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Exa, Peta, Tons and Joules?

A guide on units and their uses in the Carbon Capture industry
Exa, Peta, Tons and Joules?

You may have read that we emitted 50 Gigatons of Greenhouse Gases in 2020. Or you may have read that the world used around 500 exajoules of energy in the same time, which is the same as 23 billion kWh.

Numbers related to Climate Change are already so huge that they’re hard to grasp, using different units per article just adds up to the confusion. How are we even going to solve the climate problem if we can’t understand what units to use?

Here’s a guide with some useful tips and examples so that you better understand what the numbers mean.

Multipliers - Billion tons or Gigatons?

We start with the basics of multipliers and some examples from the computer industry:

  1. kilo- is 1.000 times a basic unit, like kilo-byte. Text files in your computer are usually a dozen or hundreds of kilobytes.
  2. mega- is 1.000.000 times (or “10^6”), like mega-byte - that’s also the same as “million”. Think image files.
  3. giga- is 10^9, like giga-byte. Think video files. That’s the same as “billion”.
  4. tera- is 10^12. This is where I start to get confused. If I think “big hard drives”, that helps me understand that this comes after giga.
  5. peta- is 10^15. This I always have to memorize :/.
  6. exa- is 10^18. I cheat here, because in Greek “exa” is the prefix form of the number 6 (“exi”), so I always remember that this is sixth in list.

You can apply these prefixes in every other unit, like Watthour, Joule, Tons - they don’t change at all, so once you’ve memorized the list above you’re good to go.

We use tonnes, or tons, or tns in order to weigh Carbon, Carbon Dioxide and other Greenhouse Gases (GHG).

  • We emitted 49,36 Gigatons (Gtns) in 2016 (and we’re still at around that point)
  • We have emitted 375 Gtns of CO2 since the industrial revolution
  • We can only emit about 230-440GtCO2 if we want to keep the temperature to below 1,5C
  • Climework’s plant captures 4.000 tons CO2, only
  • The average carbon footprint for a person in the United States is 16tons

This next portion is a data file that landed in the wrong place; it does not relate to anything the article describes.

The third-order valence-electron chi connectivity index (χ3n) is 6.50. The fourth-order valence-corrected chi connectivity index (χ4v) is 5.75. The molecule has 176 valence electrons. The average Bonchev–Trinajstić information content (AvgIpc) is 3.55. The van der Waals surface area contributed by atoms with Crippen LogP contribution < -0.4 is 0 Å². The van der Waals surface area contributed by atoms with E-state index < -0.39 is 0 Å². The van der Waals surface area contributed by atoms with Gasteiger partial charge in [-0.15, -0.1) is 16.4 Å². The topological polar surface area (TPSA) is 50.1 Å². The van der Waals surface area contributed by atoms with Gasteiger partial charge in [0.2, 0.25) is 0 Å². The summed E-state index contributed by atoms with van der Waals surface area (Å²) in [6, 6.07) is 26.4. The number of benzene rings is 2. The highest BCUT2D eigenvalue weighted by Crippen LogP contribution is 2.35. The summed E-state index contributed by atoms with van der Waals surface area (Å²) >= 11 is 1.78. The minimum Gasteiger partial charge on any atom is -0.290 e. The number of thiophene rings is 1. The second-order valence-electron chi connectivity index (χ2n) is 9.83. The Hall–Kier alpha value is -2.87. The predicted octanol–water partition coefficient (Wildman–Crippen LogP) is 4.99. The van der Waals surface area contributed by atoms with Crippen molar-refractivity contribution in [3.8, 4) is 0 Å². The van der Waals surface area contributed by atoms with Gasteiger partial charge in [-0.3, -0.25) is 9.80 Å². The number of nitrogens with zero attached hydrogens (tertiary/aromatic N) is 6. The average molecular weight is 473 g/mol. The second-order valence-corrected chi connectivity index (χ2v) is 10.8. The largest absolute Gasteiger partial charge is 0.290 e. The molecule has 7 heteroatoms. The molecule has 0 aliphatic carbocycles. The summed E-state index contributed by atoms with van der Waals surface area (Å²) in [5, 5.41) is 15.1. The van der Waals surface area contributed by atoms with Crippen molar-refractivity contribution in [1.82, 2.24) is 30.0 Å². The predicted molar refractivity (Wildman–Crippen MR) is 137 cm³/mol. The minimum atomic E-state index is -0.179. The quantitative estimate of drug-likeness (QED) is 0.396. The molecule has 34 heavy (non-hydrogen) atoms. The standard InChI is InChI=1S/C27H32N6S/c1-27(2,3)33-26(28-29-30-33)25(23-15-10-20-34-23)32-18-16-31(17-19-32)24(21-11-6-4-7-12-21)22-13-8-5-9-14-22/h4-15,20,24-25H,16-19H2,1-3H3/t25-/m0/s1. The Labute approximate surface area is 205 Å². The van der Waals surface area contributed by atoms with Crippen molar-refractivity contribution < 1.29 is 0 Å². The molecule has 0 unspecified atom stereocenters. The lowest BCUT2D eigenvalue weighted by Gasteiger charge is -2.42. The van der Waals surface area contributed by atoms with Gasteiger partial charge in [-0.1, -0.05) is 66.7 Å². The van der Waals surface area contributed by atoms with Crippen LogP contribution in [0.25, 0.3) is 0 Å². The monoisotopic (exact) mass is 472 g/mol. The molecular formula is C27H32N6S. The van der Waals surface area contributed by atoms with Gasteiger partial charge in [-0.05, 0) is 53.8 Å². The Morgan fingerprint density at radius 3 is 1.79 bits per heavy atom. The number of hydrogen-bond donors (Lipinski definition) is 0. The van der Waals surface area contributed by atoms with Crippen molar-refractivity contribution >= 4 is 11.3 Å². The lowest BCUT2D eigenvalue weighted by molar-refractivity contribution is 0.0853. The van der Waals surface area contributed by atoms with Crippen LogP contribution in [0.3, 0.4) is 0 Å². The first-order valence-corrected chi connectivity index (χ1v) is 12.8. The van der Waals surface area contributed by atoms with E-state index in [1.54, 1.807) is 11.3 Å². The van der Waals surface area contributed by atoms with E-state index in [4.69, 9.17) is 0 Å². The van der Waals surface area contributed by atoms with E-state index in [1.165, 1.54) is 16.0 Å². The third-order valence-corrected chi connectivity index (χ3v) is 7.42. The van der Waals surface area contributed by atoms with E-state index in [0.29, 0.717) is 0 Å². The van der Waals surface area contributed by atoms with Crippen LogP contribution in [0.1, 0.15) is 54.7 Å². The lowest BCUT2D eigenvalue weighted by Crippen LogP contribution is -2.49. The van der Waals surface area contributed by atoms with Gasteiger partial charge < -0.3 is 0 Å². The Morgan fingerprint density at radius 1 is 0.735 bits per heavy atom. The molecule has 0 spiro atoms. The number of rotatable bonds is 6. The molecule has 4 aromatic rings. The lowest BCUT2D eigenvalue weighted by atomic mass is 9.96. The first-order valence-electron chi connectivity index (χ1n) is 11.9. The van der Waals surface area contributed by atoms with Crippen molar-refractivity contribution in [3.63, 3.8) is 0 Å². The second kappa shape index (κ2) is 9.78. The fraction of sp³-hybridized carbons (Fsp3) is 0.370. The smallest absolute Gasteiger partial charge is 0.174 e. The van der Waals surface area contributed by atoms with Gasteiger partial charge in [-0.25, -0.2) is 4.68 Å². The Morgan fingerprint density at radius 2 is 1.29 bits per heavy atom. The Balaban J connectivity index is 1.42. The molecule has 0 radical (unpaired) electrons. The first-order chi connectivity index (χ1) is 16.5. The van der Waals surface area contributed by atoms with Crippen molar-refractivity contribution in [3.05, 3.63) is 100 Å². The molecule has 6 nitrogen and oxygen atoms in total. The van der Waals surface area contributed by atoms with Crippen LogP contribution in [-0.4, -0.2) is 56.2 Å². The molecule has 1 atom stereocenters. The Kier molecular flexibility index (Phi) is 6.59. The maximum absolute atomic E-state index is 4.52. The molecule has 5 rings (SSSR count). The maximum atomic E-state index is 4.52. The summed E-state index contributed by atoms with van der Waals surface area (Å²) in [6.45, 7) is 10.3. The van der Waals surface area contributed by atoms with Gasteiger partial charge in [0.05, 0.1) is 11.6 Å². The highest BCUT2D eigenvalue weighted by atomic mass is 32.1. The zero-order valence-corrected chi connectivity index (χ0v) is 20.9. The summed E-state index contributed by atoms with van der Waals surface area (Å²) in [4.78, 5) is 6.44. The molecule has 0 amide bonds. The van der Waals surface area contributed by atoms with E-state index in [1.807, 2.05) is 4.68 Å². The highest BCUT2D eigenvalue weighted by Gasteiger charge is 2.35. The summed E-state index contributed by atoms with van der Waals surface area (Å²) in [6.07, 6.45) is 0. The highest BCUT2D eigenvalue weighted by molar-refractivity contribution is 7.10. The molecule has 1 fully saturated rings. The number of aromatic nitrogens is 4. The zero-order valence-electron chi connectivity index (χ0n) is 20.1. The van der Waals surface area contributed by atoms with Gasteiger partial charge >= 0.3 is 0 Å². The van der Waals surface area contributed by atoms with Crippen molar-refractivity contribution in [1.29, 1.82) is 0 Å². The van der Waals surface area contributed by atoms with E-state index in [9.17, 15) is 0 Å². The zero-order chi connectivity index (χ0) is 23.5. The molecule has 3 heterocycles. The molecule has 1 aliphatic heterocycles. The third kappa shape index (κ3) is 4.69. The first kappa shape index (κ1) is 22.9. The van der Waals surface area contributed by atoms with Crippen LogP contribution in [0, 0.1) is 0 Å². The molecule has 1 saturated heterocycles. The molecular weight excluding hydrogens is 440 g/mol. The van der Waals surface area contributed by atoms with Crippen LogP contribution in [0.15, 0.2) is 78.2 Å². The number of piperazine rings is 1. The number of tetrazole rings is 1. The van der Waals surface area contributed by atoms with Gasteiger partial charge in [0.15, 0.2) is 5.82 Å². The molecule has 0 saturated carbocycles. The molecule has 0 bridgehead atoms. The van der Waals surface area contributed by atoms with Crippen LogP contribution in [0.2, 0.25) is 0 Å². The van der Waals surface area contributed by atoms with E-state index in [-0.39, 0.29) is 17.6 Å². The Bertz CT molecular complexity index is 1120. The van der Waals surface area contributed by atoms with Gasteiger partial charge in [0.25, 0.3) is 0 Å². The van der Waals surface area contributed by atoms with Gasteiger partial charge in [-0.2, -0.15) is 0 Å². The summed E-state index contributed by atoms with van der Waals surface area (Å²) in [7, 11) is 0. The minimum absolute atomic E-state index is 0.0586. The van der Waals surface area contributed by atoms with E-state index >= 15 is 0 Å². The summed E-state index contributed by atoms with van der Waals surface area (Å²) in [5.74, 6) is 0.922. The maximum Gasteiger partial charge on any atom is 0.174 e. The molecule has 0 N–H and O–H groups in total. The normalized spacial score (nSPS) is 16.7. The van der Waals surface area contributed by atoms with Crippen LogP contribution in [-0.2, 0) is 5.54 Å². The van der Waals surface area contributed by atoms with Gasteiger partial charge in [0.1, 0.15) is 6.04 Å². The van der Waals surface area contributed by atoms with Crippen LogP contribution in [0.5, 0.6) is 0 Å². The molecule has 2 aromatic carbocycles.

Concentration - What is ppm?

You may have seen the unit ppm when people refer to Carbon concentration in the atmosphere. This means “parts per million” and is the equivalent of 1 mg of substance per liter.

It can be converted to a percentage by converting 100 by a million, so:

  • 1 ppm is 0,0001%
  • 100 ppm is 0,01%
  • 400 ppm is 0,04%
  • The current concentration of CO2 in Earth’s atmosphere is 412ppm, or 0,0412%

Energy - How to convert Watts to Joules

The most common unit for measuring energy is Watthour the kilo- version of which is probably what you have seen in your electricity bills.

Many times, though, you’ll see the Joule unit mentioned but don’t worry as they are related.

1 kWh is equivalent to the energy of 1.000 joules used for 3.600 seconds (remember, 3.600 seconds = 1 hour), so 1 kWh equals 3,6 million Joules. Or, reversely, 1 Joule equals 0,000277 kWh.

  • The world’s electricity consumption in 2018 was 23,398 Terawatthour, or about 23 Exawatthour (EWh)
  • We generated around 7.444 TWh of renewable energy in 2020
  • A Tesla uses 34 kWh per 100 miles

Carbon forms - What is Carbon Dioxide Equivalent?

We know that Greenhouse Gases have a Global Warming Potential (GWP) by trapping heat in Earth’s atmosphere, but they are not all equal.

Methane has a higher GWP than Carbon Dioxide (34 times, specifically) but we don’t freak out about it so much, because it stays in the atmosphere for 12 years compared to the 300 - 1.000 of CO2.

Here are some convertions for the most common Greenhouse Gases:

  • Methane (emitted by animal farms and power factories) has 28 times the GWP of CO2’s
  • Nitrous Oxide (emitted by Volkswagen cars) has 265 times the GWP of CO2’s

We use the term “Carbon Dioxide equivalent” (CO2e) when we group all of the Greenhouse Gases together, which is why you might see conflicting numbers about our emissions in the same sentence:

  • We emit around 36GtCO2 per year
  • but we also emit around 50GtCO2e per year

Lastly, here’s another confusing thing for you: you might sometimes see numbers around a certain Carbon capacity, compared to a CO2 capacity. As you know from basic chemistry, these are not the same:

  • 3,67 tons of CO2 contain 1 ton of Carbon

You can use this 1:3,67 to make convertions from and to these two.

EU notation, commas and dots

If you are reading this from the US and are scratching your head around some of the numbers I mention, I should probably explain that I’m using the European number formatting:

  • Commas for decimals: 10,5 is “ten point 5” (yeah, I now understand how it sounds)
  • Dots for thousands, millions etc: 1.000 is “one thousand”

Thank you for reading all the way through and I hope you find this article helpful. I aim to make Carbon Capture easier to understand - if you’d like to receive them to your email, please subscribe.